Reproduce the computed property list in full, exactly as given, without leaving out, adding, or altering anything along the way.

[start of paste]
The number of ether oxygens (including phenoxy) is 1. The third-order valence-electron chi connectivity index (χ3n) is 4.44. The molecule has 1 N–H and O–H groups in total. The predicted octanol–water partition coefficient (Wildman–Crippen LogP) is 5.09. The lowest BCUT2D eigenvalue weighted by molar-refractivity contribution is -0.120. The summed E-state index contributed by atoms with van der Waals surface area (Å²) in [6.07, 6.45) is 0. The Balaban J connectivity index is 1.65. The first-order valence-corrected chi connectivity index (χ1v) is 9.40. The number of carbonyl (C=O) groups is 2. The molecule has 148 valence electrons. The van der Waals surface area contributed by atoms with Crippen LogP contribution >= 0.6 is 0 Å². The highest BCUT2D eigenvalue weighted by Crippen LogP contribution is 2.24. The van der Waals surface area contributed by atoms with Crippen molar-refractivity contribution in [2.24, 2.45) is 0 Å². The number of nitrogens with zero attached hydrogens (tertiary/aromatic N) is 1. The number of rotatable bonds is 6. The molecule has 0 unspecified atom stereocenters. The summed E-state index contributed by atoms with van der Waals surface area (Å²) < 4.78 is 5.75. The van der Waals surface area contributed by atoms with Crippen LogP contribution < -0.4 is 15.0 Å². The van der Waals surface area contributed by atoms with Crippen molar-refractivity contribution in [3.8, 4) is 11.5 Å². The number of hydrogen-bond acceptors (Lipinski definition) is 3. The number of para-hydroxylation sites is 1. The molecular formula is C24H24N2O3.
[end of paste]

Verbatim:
The number of ether oxygens (including phenoxy) is 1. The third-order valence-electron chi connectivity index (χ3n) is 4.44. The molecule has 1 N–H and O–H groups in total. The predicted octanol–water partition coefficient (Wildman–Crippen LogP) is 5.09. The lowest BCUT2D eigenvalue weighted by molar-refractivity contribution is -0.120. The summed E-state index contributed by atoms with van der Waals surface area (Å²) in [6.07, 6.45) is 0. The Balaban J connectivity index is 1.65. The first-order valence-corrected chi connectivity index (χ1v) is 9.40. The number of carbonyl (C=O) groups is 2. The molecule has 148 valence electrons. The van der Waals surface area contributed by atoms with Crippen LogP contribution >= 0.6 is 0 Å². The highest BCUT2D eigenvalue weighted by Crippen LogP contribution is 2.24. The van der Waals surface area contributed by atoms with Crippen molar-refractivity contribution in [2.24, 2.45) is 0 Å². The number of nitrogens with zero attached hydrogens (tertiary/aromatic N) is 1. The number of rotatable bonds is 6. The molecule has 0 unspecified atom stereocenters. The summed E-state index contributed by atoms with van der Waals surface area (Å²) < 4.78 is 5.75. The van der Waals surface area contributed by atoms with Crippen LogP contribution < -0.4 is 15.0 Å². The van der Waals surface area contributed by atoms with Crippen molar-refractivity contribution in [3.8, 4) is 11.5 Å². The number of hydrogen-bond acceptors (Lipinski definition) is 3. The number of para-hydroxylation sites is 1. The molecular formula is C24H24N2O3.